One of the biggest debates in the energy sphere right now is whether global oil demand is approaching a peak. Some commentators, like Citigroup (C 0.70%) commodities analysts led by Ed Morse, argue that the world's demand for oil is rapidly approaching a peak, while others, like Valero (VLO 1.76%) Chairman and CEO Bill Klesse, believe that global oil demand will continue to rise sharply. Which side has it right?
Citigroup: global oil demand nearing a peak
In a research paper released last year and titled "Global Oil Demand Growth -- The End Is Nigh," Citigroup analysts argued that global oil demand will peak much sooner than the markets anticipate, exerting downward pressure on oil prices by the end of this decade. They cited two main factors to support their conclusion -- the gradual transition toward natural gas as a fuel source and the improving fuel efficiency for newer vehicles.
Not only is natural gas cheap and abundant in North America, but it's also much better for the environment, spewing significantly fewer greenhouse gases than oil or coal. Recognizing the substantial cost and environmental benefits of using more natural gas, a host of U.S. companies are using more of the cleaner-burning fuel to power their trucks and hydraulic fracturing fleets.
Halliburton (HAL -0.32%), for instance, plans to add nearly 100 new light-duty CNG-powered trucks to its fleet, which the company expects will equate to roughly $5,100 in annual fuel cost savings per truck. Meanwhile, oil and gas producer Cabot Oil & Gas is using natural gas sourced from Pennsylvania's Marcellus to power its hydraulic fracturing operations in the region -- a move it expects could reduce its use of diesel by up to 70%, resulting in significant cost savings and reduced emissions.
Even auto manufacturers are expanding their lineups of dual-fuel vehicles that can run on both gasoline and compressed natural gas. Ford (F 0.94%), for instance, is working with Westport Innovations (WPRT -0.86%) to equip certain F-series pickups with Westport's WiNG dual-fuel system, which it hopes will offer customers a more seamless integration experience.
As for fuel efficiency standards, Citi estimates that the fuel economy for new vehicles is improving at an annual rate of at least 2.5%, driven by regulatory changes mandating higher fuel economy standards in the U.S. and other developed countries. As developing countries like China follow the developed world's lead in enforcing higher standards, Citi reckons that fuel economy for new light-duty vehicles should grow by 3%-4% annually over the next several years, placing downward pressure on global oil demand.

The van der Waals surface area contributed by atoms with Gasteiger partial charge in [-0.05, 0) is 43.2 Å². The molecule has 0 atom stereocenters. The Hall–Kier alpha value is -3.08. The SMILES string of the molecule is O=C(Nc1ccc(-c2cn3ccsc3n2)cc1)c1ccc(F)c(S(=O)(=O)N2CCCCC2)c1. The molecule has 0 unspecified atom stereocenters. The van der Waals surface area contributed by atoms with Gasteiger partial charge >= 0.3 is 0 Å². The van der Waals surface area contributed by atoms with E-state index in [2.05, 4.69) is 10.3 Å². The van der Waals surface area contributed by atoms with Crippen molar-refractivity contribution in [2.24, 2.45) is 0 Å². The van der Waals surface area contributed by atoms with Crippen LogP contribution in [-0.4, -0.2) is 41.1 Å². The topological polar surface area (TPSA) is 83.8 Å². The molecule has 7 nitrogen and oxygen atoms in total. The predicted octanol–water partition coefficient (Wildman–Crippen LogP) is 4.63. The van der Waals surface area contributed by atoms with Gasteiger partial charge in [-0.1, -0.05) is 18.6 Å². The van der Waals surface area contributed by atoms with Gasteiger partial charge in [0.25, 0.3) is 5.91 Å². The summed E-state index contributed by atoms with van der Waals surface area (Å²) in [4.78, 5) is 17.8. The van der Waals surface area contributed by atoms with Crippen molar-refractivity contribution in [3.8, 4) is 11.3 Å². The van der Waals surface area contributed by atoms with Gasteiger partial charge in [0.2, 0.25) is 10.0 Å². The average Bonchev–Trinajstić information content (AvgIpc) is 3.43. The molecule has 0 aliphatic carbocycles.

But according to Valero CEO Bill Klesse, who plans to step down as CEO of Valero in May, global oil demand will continue to grow at a strong pace for a long time.
Speaking at the recent IHS CERAWeek energy conference in Houston, Klesse estimates that global oil demand could grow by around 15%-20% by 2025, led by rapid demand growth in emerging markets in Asia, the Middle East, South America, and Africa that should easily offset shrinking demand from the developed world, which likely peaked in 2005 at around 50 million barrels per day.
Further, the resurgence of oil and gas production in North America thanks to rapid strides in shale drilling and the paucity of commercially viable renewable energy options means that fossil fuels will remain the single largest source of supply to fulfill global energy needs for a long, long time, Klesse added.
While both sides make convincing arguments and it's really difficult to make accurate forecasts about future oil demand, I think Klesse is right that fossil fuel demand won't peak for a long, long time. However, I also agree with Citigroup that natural gas will play a much larger role in meeting the world's energy needs in the future and will continue to take market share away from oil.
Still, it's unclear whether the transition toward natural gas and continued improvement in fuel economy standards will be enough to offset rapidly growing oil demand from China, India, and other emerging markets. As these countries' economies expand and their citizens get richer, they will demand more cars and use more fuel.
What do you think? Is global oil demand rapidly approaching a peak? Or will population growth in emerging markets ensure strong growth in global oil demand for a decade or longer?